If I could talk to the (animals) birds - Part 1 - An overview of the research.

Many years ago, my mother who is one of the least fanciful people I know remarked; "Listen to your chicken, she is talking to you". Needless to say my mother was right and I've spent the last sixteen years listening to what my poultry have to tell me. It has made our life with them both a lot easier and a great deal more interesting. This will be an on-going article of the more subtle and unusual sound bites I've heard from my flock.

Golden Polish crested and bearded hen


I've just had three small hatches, as this year I have been careful to collect all the eggs from the garden and so not end up with the four dozen or so chicks we had last season. However, what I have noticed and which is very pertinent to this subject, is how strikingly differently each mother has reacted towards us, her chicks, the garden and its denizens. This she has done with both body language and comportment but also importantly with the voice. With these three mother hens the differences have been engendered both by personality and circumstances. Before however I go into specifics I will, in this article dip into the perceived knowledge and academic studies in re; what are chickens talking about?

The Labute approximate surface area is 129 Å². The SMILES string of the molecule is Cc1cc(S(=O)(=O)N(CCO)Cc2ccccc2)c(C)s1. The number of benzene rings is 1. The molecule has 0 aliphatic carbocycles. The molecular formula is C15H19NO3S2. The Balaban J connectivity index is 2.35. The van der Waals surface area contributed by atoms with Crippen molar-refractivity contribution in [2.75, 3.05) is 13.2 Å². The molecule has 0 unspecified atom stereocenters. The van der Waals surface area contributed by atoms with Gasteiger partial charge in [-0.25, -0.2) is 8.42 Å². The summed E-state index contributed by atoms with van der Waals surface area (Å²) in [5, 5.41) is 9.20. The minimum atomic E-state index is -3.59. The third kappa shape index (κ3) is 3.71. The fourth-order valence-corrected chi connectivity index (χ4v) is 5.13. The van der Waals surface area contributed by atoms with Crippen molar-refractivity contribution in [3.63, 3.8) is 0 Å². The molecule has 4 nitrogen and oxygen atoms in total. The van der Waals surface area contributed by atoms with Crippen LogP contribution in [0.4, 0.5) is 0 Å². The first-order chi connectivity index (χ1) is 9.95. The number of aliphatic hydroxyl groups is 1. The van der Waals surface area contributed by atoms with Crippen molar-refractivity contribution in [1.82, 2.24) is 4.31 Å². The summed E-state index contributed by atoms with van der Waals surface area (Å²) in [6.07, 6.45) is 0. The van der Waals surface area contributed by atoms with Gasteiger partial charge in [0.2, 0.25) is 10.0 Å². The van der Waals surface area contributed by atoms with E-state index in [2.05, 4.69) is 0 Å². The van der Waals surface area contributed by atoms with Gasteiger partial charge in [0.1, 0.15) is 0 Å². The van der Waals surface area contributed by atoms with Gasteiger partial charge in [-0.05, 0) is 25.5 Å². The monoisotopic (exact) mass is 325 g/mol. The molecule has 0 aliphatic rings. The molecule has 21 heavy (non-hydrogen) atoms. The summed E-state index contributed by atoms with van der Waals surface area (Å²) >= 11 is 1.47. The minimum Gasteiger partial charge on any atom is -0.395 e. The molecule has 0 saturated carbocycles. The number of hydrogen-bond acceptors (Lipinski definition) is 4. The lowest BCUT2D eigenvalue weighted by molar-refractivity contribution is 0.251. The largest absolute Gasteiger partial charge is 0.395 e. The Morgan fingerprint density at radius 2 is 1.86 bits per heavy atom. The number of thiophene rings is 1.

Squawk talk - The History and the Argument